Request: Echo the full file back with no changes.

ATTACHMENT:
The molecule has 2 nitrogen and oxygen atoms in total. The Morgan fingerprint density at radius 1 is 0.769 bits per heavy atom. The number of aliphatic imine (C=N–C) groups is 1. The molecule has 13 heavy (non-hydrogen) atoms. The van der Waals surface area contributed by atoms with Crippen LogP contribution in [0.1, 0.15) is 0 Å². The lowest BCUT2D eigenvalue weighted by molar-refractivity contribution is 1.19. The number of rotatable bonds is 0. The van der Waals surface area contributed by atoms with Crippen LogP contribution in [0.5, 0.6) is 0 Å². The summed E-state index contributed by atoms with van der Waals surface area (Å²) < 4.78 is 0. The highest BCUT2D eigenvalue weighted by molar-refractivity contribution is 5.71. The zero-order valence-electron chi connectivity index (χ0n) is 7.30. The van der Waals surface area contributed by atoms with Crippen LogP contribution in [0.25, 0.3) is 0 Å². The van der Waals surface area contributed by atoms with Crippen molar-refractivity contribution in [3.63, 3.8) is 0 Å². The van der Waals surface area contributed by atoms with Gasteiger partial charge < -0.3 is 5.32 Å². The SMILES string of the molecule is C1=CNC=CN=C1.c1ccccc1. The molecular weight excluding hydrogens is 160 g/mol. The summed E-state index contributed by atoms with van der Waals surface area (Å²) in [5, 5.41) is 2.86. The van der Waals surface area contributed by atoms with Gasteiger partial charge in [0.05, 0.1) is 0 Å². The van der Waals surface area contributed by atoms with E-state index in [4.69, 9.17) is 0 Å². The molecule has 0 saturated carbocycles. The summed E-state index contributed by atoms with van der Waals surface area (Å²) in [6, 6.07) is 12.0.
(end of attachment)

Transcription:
The molecule has 2 nitrogen and oxygen atoms in total. The Morgan fingerprint density at radius 1 is 0.769 bits per heavy atom. The number of aliphatic imine (C=N–C) groups is 1. The molecule has 13 heavy (non-hydrogen) atoms. The van der Waals surface area contributed by atoms with Crippen LogP contribution in [0.1, 0.15) is 0 Å². The lowest BCUT2D eigenvalue weighted by molar-refractivity contribution is 1.19. The number of rotatable bonds is 0. The van der Waals surface area contributed by atoms with Crippen LogP contribution in [0.5, 0.6) is 0 Å². The summed E-state index contributed by atoms with van der Waals surface area (Å²) < 4.78 is 0. The highest BCUT2D eigenvalue weighted by molar-refractivity contribution is 5.71. The zero-order valence-electron chi connectivity index (χ0n) is 7.30. The van der Waals surface area contributed by atoms with Crippen LogP contribution in [0.25, 0.3) is 0 Å². The van der Waals surface area contributed by atoms with Crippen molar-refractivity contribution in [3.63, 3.8) is 0 Å². The van der Waals surface area contributed by atoms with Gasteiger partial charge < -0.3 is 5.32 Å². The SMILES string of the molecule is C1=CNC=CN=C1.c1ccccc1. The molecular weight excluding hydrogens is 160 g/mol. The summed E-state index contributed by atoms with van der Waals surface area (Å²) in [5, 5.41) is 2.86. The van der Waals surface area contributed by atoms with Gasteiger partial charge in [0.05, 0.1) is 0 Å². The van der Waals surface area contributed by atoms with E-state index in [4.69, 9.17) is 0 Å². The molecule has 0 saturated carbocycles. The summed E-state index contributed by atoms with van der Waals surface area (Å²) in [6, 6.07) is 12.0.